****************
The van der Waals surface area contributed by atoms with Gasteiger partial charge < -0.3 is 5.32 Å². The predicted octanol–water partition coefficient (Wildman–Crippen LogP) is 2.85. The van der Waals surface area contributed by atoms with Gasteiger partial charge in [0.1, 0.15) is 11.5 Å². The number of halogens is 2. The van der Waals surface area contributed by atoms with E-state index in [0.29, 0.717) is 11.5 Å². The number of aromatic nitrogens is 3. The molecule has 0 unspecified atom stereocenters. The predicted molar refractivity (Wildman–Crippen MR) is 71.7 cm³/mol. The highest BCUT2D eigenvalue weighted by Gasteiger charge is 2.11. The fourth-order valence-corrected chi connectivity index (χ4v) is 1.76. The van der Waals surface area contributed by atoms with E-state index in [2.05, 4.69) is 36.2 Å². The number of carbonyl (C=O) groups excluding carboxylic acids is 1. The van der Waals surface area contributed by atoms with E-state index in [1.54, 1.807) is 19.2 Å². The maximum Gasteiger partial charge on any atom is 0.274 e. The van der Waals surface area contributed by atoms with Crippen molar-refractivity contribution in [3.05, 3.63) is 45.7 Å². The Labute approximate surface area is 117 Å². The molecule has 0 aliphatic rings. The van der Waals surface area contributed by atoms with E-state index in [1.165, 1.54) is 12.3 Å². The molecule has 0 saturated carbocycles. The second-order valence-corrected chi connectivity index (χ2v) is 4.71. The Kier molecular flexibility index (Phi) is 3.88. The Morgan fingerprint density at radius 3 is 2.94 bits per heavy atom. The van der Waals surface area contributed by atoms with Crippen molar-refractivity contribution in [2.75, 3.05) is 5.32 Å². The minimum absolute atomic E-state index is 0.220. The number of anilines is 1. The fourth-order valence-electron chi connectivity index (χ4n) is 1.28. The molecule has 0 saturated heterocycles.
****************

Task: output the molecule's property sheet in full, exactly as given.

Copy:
The van der Waals surface area contributed by atoms with Gasteiger partial charge < -0.3 is 5.32 Å². The predicted octanol–water partition coefficient (Wildman–Crippen LogP) is 2.85. The van der Waals surface area contributed by atoms with Gasteiger partial charge in [0.1, 0.15) is 11.5 Å². The number of halogens is 2. The van der Waals surface area contributed by atoms with E-state index in [0.29, 0.717) is 11.5 Å². The number of aromatic nitrogens is 3. The molecule has 0 unspecified atom stereocenters. The predicted molar refractivity (Wildman–Crippen MR) is 71.7 cm³/mol. The highest BCUT2D eigenvalue weighted by Gasteiger charge is 2.11. The fourth-order valence-corrected chi connectivity index (χ4v) is 1.76. The van der Waals surface area contributed by atoms with E-state index in [2.05, 4.69) is 36.2 Å². The number of carbonyl (C=O) groups excluding carboxylic acids is 1. The van der Waals surface area contributed by atoms with E-state index in [1.54, 1.807) is 19.2 Å². The maximum Gasteiger partial charge on any atom is 0.274 e. The van der Waals surface area contributed by atoms with Crippen molar-refractivity contribution in [3.05, 3.63) is 45.7 Å². The Labute approximate surface area is 117 Å². The molecule has 0 aliphatic rings. The van der Waals surface area contributed by atoms with E-state index in [1.165, 1.54) is 12.3 Å². The molecule has 0 saturated carbocycles. The second-order valence-corrected chi connectivity index (χ2v) is 4.71. The Kier molecular flexibility index (Phi) is 3.88. The Morgan fingerprint density at radius 3 is 2.94 bits per heavy atom. The van der Waals surface area contributed by atoms with Crippen molar-refractivity contribution in [2.75, 3.05) is 5.32 Å². The minimum absolute atomic E-state index is 0.220. The number of anilines is 1. The fourth-order valence-electron chi connectivity index (χ4n) is 1.28. The molecule has 0 saturated heterocycles.